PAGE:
Adverse effects of high protein diets

With high protein diets being a major trend right now, I thought it necessary to shed some light on the health implications associated with such diets. Atkin’s and Paleo diet advocate a high protein diet is healthful and supports weight loss. Even major food companies have tapped into this new trend – Cheerio’s recently came out with a new line advertising their product as a good source of protein, Greek yogurt boast’s double the protein than the original yogurt, and protein bars and shakes typically offer 20 grams of Protein per serving! Clearly high protein diets are increasing in popularity, but what are the long-term health consequences? Could it lead to disorder’s of health?

FoodMeat

First, it’s important to say that protein is an essential nutrient needed for muscle, tissue’s, hormone’s, etc. Animal sources of protein are meat, poultry, fish, eggs, and dairy, while plant foods high in protein are legumes, nuts, and grains. The current recommendation for protein is 0.8 g protein/kilogram (kg) body weight per day for healthy adults (Click the link).

What are the health consequences?

Diet’s high in protein create a large amount of acid in the body. We could die from too much acid so our bodies must balance the acid with a base – calcium! The skeleton supplies a buffer (base) by removing calcium from our bones. Also, acid loading causes high levels of calcium in the urine. A double loss of calcium! In a study by Reddy et al. (2002),  Participants on a low-carb high-protein diet for 6 weeks had increased calcium levels in urine and decreased calcium balance. In another study by Sellmeyer et al. (2001),  showed that a high ratio of animal protein to vegetable protein increases the rate of bone loss and the risk of fracture in postmenopausal women. Animal foods provide acid precursors, while protein found in vegetable foods has basic precursors not found in animal foods. Perhaps, a more plant-based diet could have beneficial health effects? Gotta say that I am not surprised!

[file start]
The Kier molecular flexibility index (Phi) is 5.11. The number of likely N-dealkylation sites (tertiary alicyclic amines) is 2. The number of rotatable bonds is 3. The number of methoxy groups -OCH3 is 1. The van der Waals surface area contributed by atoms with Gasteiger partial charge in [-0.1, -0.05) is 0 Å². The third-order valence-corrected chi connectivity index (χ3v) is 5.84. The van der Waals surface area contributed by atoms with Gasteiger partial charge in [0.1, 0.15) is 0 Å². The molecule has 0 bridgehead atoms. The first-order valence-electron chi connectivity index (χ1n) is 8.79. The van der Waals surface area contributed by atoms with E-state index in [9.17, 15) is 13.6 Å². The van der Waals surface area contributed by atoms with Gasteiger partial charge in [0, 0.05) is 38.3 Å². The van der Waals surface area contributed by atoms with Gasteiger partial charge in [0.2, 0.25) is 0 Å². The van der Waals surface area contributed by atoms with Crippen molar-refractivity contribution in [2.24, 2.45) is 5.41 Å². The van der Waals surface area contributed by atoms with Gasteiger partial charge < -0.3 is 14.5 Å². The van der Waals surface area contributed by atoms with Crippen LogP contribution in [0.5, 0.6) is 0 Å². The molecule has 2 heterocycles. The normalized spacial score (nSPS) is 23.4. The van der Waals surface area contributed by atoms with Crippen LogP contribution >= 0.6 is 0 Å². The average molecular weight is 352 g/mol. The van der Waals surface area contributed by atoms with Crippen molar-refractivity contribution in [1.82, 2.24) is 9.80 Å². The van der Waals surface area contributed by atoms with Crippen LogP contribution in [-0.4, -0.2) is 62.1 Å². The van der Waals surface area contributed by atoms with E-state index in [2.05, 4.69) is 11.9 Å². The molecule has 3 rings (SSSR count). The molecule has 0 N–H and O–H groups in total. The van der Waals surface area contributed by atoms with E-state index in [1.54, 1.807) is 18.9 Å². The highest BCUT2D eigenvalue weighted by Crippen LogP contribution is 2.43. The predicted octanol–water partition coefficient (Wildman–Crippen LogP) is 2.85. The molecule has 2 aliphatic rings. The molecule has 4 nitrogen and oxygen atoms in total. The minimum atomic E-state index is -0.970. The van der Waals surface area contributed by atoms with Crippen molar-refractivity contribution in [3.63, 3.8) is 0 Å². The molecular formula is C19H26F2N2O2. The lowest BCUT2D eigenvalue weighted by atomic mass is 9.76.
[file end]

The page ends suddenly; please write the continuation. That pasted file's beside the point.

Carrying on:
Also high protein diets may increase your risk of kidney stones. Excessive intake of protein are risk factors for kidney stones. As we know, protein intake creates an acidic environment for your body. Any extra protein not used by the body for function is turned into uric acid AKA urine. In very acidic environment, uric acid precipitates into stones. Also, because calcium is taken from your bones and sent to the kidney’s for excretion, high levels of calcium in the kidney could also precipitate and form kidney stones. It’s also important to consider that kidney stone formation may be caused by genetics, medications, or metabolic abnormalities.

Bottom Line: Balance your food groups. It’s important to eat protein but no need to go overboard, eat your fruits and vegetables as they help balance your bodies acidity and basicity.

  1. Delimaris I. Adverse Effects Associated with Protein Intake above the Recommended Dietary Allowance for Adults. ISRN Nutr. 2013;2013:126929.
  2. S. T. Reddy, C.-Y. Wang, K. Sakhaee, L. Brinkley, and C. Y. C. Pak, “Effect of low-carbohydrate high-protein diets on acid-base balance, stone-forming propensity, and calcium metabolism,”American Journal of Kidney Diseases, vol. 40, no. 2, pp. 265–274, 2002
  3. D. E. Sellmeyer, K. L. Stone, A. Sebastian, and S. R. Cummings, “A high ratio of dietary animal to vegetable protein increases the rate of bone loss and the risk of fracture in postmenopausal women,”American Journal of Clinical Nutrition, vol. 73, no. 1, pp. 118–122, 2001.
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